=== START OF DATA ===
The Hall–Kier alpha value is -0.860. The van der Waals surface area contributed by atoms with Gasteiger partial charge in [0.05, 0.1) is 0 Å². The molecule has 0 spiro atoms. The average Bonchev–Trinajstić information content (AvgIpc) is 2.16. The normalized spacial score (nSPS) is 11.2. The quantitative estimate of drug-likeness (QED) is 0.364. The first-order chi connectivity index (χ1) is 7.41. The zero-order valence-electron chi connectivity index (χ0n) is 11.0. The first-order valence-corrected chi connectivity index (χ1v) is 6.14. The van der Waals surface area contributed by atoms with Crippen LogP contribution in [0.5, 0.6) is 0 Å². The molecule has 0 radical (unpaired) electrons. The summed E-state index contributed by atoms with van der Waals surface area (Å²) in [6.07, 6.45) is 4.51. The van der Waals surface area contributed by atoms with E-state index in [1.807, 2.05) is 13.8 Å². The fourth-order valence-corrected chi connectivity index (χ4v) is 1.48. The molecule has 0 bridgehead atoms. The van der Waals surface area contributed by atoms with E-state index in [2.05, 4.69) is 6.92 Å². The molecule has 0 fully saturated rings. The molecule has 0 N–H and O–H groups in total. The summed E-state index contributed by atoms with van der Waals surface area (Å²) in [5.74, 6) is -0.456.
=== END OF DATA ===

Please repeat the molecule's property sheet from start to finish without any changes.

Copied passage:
The Hall–Kier alpha value is -0.860. The van der Waals surface area contributed by atoms with Gasteiger partial charge in [0.05, 0.1) is 0 Å². The molecule has 0 spiro atoms. The average Bonchev–Trinajstić information content (AvgIpc) is 2.16. The normalized spacial score (nSPS) is 11.2. The quantitative estimate of drug-likeness (QED) is 0.364. The first-order chi connectivity index (χ1) is 7.41. The zero-order valence-electron chi connectivity index (χ0n) is 11.0. The first-order valence-corrected chi connectivity index (χ1v) is 6.14. The van der Waals surface area contributed by atoms with Crippen LogP contribution in [0.5, 0.6) is 0 Å². The molecule has 0 radical (unpaired) electrons. The summed E-state index contributed by atoms with van der Waals surface area (Å²) in [6.07, 6.45) is 4.51. The van der Waals surface area contributed by atoms with E-state index in [1.807, 2.05) is 13.8 Å². The fourth-order valence-corrected chi connectivity index (χ4v) is 1.48. The molecule has 0 bridgehead atoms. The van der Waals surface area contributed by atoms with E-state index in [2.05, 4.69) is 6.92 Å². The molecule has 0 fully saturated rings. The molecule has 0 N–H and O–H groups in total. The summed E-state index contributed by atoms with van der Waals surface area (Å²) in [5.74, 6) is -0.456.